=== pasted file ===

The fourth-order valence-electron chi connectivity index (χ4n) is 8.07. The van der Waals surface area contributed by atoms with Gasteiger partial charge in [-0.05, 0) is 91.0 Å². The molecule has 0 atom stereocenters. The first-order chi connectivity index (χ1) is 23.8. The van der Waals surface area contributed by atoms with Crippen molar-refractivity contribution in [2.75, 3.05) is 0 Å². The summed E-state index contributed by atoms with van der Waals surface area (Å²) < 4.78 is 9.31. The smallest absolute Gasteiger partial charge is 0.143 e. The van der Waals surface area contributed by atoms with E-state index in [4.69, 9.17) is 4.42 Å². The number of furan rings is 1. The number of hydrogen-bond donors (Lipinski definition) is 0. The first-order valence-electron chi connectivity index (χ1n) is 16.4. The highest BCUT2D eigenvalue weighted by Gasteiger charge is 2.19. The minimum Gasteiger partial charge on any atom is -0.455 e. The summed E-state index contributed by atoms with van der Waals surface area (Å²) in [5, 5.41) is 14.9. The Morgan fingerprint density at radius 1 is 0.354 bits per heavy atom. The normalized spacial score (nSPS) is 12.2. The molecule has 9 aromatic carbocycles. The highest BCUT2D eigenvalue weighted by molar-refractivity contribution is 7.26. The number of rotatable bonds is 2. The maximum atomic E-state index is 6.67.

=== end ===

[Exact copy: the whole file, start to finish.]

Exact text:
The fourth-order valence-electron chi connectivity index (χ4n) is 8.07. The van der Waals surface area contributed by atoms with Gasteiger partial charge in [-0.05, 0) is 91.0 Å². The molecule has 0 atom stereocenters. The first-order chi connectivity index (χ1) is 23.8. The van der Waals surface area contributed by atoms with Crippen molar-refractivity contribution in [2.75, 3.05) is 0 Å². The summed E-state index contributed by atoms with van der Waals surface area (Å²) < 4.78 is 9.31. The smallest absolute Gasteiger partial charge is 0.143 e. The van der Waals surface area contributed by atoms with E-state index in [4.69, 9.17) is 4.42 Å². The number of furan rings is 1. The number of hydrogen-bond donors (Lipinski definition) is 0. The first-order valence-electron chi connectivity index (χ1n) is 16.4. The highest BCUT2D eigenvalue weighted by Gasteiger charge is 2.19. The minimum Gasteiger partial charge on any atom is -0.455 e. The summed E-state index contributed by atoms with van der Waals surface area (Å²) in [5, 5.41) is 14.9. The Morgan fingerprint density at radius 1 is 0.354 bits per heavy atom. The normalized spacial score (nSPS) is 12.2. The molecule has 9 aromatic carbocycles. The highest BCUT2D eigenvalue weighted by molar-refractivity contribution is 7.26. The number of rotatable bonds is 2. The maximum atomic E-state index is 6.67.